Please give the address(es) of the plaque site(s) (GPS coordinates if you have them). Also please give the details of the mounting, i.e. on the outside of the building, in the ground floor entrance hall, on a plinth on the grounds, etc. If visitors to the plaque site will need to go through security, or make an appointment, please give the contact information visitors will need. The proposed site of the plaque is at the converter station at the Gotland end of the HVDC link. Västerhejde Ygnevägen 53 622 61 Visby, Sweden

Are the original buildings extant?

The HVDC link has been upgraded several times and the plaque will be mounted in connection with the existing converter station.

Details of the plaque mounting:

The plaque will be mounted on a plinth outside the fence of the converter station.

How is the site protected/secured, and in what ways is it accessible to the public?

The plaque will be visible from the public street outside the converter station.

Who is the present owner of the site(s)?

Vattenfall Eldistribution AB, the local distribution network owner.

What is the historical significance of the work (its technological, scientific, or social importance)?

The world’s first commercial High Voltage Direct Current (HVDC) transmission link in operation was the Gotland HVDC Link, commissioned in 1954. The Gotland HVDC was installed between the Swedish mainland and the island Gotland in the Baltic Sea. It was the Swedish State Power Board (Vattenfall, the state owned utility) that decided to connect the island’s transmission system to the main transmission system in Sweden with HVDC, and placed the order to ASEA in 1950. The rating for the Gotland HVDC link was set to 20 MW, 200 A, and 100 kV. The project scope in the contract included both the HVDC converters on the mainland and the island as well as the 96 km submarine HVDC cable. The cable utilized mass‐impregnated (MI) technology, and was the worlds’ first submarine HVDC cable. The Gotland HVDC Link capacity was increased in 1970, when power semiconductor technology was introduced in the form of thyristor valves connected in series with the existing mercury‐arc valves, raising the voltage to 150 kV. 1983 a new thyristor valve was installed as a monopole, extended to a bipole in 1987 giving the Gotland HVDC link a capacity of 260 MW at +/‐ 150 kV.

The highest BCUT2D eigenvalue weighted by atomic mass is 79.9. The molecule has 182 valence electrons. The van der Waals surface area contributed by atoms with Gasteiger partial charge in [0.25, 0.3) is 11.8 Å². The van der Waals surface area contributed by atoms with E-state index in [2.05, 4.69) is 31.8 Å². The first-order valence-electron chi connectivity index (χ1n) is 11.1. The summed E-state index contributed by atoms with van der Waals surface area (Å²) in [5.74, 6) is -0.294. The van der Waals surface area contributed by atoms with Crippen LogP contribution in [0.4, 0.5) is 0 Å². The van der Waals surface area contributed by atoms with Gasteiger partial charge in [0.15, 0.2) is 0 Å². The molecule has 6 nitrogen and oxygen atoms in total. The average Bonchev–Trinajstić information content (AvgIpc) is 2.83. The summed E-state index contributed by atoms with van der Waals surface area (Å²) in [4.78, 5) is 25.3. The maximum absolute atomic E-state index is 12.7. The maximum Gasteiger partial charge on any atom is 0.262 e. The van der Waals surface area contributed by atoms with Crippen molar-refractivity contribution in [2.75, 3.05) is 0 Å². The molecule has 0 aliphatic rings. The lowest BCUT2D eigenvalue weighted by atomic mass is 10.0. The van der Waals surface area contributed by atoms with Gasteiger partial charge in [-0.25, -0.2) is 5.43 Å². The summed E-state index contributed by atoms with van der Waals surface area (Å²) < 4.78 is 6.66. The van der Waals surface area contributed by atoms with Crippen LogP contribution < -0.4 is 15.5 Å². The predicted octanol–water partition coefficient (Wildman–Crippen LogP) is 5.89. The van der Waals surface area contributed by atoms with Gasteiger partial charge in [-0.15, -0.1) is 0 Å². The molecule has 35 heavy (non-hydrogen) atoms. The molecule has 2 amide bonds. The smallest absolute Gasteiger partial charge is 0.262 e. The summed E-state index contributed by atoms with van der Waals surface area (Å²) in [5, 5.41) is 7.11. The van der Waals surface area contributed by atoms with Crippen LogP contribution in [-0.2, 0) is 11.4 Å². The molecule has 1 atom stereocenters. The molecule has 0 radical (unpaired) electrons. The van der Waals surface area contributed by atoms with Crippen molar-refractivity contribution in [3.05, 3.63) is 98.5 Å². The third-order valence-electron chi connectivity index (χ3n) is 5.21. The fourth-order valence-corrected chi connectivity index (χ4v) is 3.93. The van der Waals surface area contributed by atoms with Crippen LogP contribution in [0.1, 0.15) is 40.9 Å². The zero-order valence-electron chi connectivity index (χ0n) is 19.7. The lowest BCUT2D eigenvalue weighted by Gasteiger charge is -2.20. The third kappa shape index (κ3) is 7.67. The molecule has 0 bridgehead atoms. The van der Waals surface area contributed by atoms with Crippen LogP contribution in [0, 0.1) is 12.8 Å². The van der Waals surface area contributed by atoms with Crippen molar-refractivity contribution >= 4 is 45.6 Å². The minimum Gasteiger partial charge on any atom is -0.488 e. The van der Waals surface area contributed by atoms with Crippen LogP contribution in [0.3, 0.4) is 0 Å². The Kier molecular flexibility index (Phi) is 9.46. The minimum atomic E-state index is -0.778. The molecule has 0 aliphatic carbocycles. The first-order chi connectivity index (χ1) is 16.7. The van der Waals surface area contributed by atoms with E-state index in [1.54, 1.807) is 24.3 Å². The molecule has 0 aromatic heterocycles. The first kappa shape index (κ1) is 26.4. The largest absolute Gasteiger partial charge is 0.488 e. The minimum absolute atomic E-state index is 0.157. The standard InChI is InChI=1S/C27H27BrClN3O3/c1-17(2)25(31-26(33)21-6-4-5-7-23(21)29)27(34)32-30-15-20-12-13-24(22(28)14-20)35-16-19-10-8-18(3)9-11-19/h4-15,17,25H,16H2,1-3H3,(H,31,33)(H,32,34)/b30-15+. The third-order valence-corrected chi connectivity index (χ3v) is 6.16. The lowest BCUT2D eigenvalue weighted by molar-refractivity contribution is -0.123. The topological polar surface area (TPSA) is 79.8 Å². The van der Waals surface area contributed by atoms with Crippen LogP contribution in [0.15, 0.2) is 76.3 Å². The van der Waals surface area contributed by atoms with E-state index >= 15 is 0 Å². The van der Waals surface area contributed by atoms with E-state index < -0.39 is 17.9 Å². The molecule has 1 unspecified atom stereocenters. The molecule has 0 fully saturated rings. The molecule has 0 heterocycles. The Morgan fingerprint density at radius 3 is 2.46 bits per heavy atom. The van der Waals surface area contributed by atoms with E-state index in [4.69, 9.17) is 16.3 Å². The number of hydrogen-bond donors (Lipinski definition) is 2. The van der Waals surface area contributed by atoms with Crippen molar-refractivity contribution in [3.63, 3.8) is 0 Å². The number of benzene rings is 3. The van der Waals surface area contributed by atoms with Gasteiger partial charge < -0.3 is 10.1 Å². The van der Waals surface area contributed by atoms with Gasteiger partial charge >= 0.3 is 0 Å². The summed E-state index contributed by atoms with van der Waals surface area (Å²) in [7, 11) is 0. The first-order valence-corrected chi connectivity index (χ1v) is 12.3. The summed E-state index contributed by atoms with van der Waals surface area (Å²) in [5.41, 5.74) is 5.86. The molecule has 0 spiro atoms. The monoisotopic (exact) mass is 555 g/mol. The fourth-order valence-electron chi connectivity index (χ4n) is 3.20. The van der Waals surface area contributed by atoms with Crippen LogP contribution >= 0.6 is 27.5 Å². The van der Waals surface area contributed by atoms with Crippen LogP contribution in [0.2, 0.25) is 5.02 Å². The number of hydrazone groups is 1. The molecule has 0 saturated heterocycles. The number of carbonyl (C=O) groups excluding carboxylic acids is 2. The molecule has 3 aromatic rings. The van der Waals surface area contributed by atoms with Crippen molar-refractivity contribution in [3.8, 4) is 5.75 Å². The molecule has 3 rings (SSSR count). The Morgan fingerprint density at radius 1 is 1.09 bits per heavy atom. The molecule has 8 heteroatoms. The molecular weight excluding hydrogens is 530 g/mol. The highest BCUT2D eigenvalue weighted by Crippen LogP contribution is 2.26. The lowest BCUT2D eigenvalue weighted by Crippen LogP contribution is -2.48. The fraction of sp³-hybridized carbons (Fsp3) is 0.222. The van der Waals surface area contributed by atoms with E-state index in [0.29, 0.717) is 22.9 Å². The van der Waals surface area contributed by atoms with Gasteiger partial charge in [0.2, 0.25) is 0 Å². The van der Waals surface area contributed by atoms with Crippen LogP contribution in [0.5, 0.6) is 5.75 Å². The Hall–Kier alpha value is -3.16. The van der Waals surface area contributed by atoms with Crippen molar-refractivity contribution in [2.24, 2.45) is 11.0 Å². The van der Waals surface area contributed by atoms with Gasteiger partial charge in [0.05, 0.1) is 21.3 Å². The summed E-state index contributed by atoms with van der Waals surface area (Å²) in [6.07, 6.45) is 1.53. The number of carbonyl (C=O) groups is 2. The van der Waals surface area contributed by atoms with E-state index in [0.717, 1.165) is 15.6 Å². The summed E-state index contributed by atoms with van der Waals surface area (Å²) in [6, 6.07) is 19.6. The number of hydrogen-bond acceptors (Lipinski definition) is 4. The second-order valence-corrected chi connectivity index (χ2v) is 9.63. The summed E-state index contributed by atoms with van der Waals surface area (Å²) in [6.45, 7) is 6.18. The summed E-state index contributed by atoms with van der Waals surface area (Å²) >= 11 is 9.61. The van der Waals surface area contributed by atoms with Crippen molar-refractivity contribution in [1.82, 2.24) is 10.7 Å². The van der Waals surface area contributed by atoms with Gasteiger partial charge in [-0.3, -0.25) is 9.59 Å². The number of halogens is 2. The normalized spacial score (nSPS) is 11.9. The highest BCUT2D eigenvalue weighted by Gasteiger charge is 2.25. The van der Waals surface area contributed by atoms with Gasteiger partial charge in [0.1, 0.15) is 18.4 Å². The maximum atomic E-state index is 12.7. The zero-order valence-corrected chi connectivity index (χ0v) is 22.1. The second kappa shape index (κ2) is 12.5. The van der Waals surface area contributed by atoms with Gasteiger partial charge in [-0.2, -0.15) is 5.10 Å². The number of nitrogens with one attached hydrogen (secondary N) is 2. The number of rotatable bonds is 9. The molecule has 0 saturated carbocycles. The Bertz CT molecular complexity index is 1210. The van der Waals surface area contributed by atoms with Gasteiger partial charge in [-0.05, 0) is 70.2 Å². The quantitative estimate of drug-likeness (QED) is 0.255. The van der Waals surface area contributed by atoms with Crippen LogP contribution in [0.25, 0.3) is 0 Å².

What obstacles (technical, political, geographic) needed to be overcome?

For the HVDC converters, where the conversion of high‐voltage alternating current to high‐voltage direct current and vice versa takes place, the recently developed mercury‐arc valve technology was chosen. ASEA had worked with the research and development of this technology since 1929 together with Vattenfall, a project lead by Dr. Uno Lamm. In his memory IEEE founded the IEEE PES Uno Lamm High Voltage Direct Current Award to recognize outstanding contributions to HVDC technology.

What features set this work apart from similar achievements?

The Gotland HVDC Link with the mercury‐arc valves and HVDC submarine cable commissioned in 1954 stands for a clear milestone in the development of modern and reliable electrical transmission technology. The project comprised several of “the world’s first”, and was the breakthrough in both cable and converter technologies that paved the ground for a number of well‐known large transmission projects using the mercury‐arc valves. Examples of projects include; between England – France (the English Channel), between Denmark – Sweden (Konti‐Skan), in New Zealand (Cross Sound), in the USA (the Pacific Intertie), in Japan (Sakuma), and in Canada (Nelson River).